Pensacola Magazine

What’s the Brew Ha Ha? New East Hill Restaurant preserves Pensacola history

They say the waiting is the hardest part, but for Pensacolians watching the transformation of the former Galleria Lamp building at 2435 12th Avenue over the last year, the wait is finally over. Brew Ha Ha, the neighborhood restaurant celebrating Pensacola history, has arrived. The brainchild and labor of love of Angela Walker has already become an iconic destination thanks to the giant 1940s Pensacola postcard painted on the side of the building. Painted by local artist Patti Gillespie, the postcard has become the go-to photo op for tourists and locals alike.

“It never occurred to me that it would become such a landmark when I asked her to paint it,” says Walker. “I truly had her paint it on the side of the building because it’s my favorite vintage Pensacola postcard. Lo and behold, people started coming and taking their pictures and people started saying, ‘You’re a marketing genius.’ I said, ‘Don’t give me so much credit. I really just did it because I love to collect old postcards from Pensacola and it happened to be one of my favorites.’ Every time I see families, friends, sororities, or visitors taking a picture out there, I try to step out and have a conversation with them. It brings me a lot of joy to know that I had a part in them enjoying themselves for the day. And that’s just the tip of the iceberg. We have a lot of things inside that I think people will enjoy just as much.”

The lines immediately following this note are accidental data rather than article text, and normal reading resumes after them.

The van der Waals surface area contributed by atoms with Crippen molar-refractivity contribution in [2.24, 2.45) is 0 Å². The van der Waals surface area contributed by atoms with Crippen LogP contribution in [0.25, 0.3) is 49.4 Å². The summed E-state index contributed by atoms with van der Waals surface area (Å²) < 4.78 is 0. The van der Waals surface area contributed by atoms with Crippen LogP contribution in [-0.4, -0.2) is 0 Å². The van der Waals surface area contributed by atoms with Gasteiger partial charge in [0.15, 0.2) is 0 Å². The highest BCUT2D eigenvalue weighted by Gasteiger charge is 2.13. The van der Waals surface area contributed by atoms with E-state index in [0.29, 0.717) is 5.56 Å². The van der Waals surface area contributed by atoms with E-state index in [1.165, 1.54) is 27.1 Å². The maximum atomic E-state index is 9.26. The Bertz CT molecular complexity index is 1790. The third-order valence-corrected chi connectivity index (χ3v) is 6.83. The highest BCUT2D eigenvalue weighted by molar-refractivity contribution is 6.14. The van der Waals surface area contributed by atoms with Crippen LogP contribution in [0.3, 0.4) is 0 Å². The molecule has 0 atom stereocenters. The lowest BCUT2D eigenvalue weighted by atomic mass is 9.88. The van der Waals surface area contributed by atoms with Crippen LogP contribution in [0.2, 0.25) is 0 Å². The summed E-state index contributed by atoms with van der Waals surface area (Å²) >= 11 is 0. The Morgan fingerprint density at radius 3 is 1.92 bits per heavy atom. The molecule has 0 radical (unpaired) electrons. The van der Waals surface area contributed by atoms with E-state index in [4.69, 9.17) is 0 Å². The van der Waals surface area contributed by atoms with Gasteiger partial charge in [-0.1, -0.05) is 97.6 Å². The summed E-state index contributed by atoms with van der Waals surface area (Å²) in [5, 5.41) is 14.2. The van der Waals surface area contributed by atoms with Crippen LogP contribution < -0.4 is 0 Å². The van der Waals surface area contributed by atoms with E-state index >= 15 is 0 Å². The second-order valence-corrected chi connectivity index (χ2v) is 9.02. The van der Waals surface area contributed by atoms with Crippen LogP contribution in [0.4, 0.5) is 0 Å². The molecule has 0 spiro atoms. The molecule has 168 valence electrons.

A natural born storyteller and a lifelong history buff, Walker is a local girl from Santa Rosa County—leaving just long enough to earn her bachelor’s degree in journalism at the University of Florida. She returned to earn a masters and doctorate in education from the University of West Florida where she taught social studies methods and reading education. After developing, and eventually selling, an educational company that used entertaining stories to help children build reading skills, Walker did some soul searching to figure out her next step.

“When I saw this building, I was excited by the idea that we could create something where people are engaged in the memorabilia and through that, are able to share their personal connections to Pensacola’s past, which I think is so interesting versus reading it in an academic format. People will poke their head in and see the San Carlos Hotel themed bar and they’ll say, ‘Oh, my god. My mom and dad went to prom there.’ And all of a sudden, you see the joy in their face—the recollections and that personal connection with the fascinating history of Pensacola and what makes us a special place. That brings me a lot of joy. I always wanted to open a venue where people could come together and enjoy each other but also connect with each other. We started with the idea of it being a venue for those connections to happen and then we said what else helps people connect? The dinner table—breaking bread with each other—is a wonderful way of not only connecting with each other, but also with the nostalgia of dishes and things gone by. You think, ‘oh, my gosh, that’s just like my grandmother used to make.’ Even with our menu, we tried to reflect the theme of things that help us connect—with the people we love, the past, and our own personal histories.”

There’s no doubt Walker has accomplished her goal. The roughly 5,000 square foot building is brimming with unique Pensacola memorabilia and ephemera. An original arch from the San Carlos hotel greets customers at the door and as does the original sign for Sam’s Shoe Shine Stand, which was located in the hotel. The San Carlos theme continues through the bar area, which features rich copper and tobacco colors and memorabilia from the iconic hotel and other vintage bar decor.  In an interesting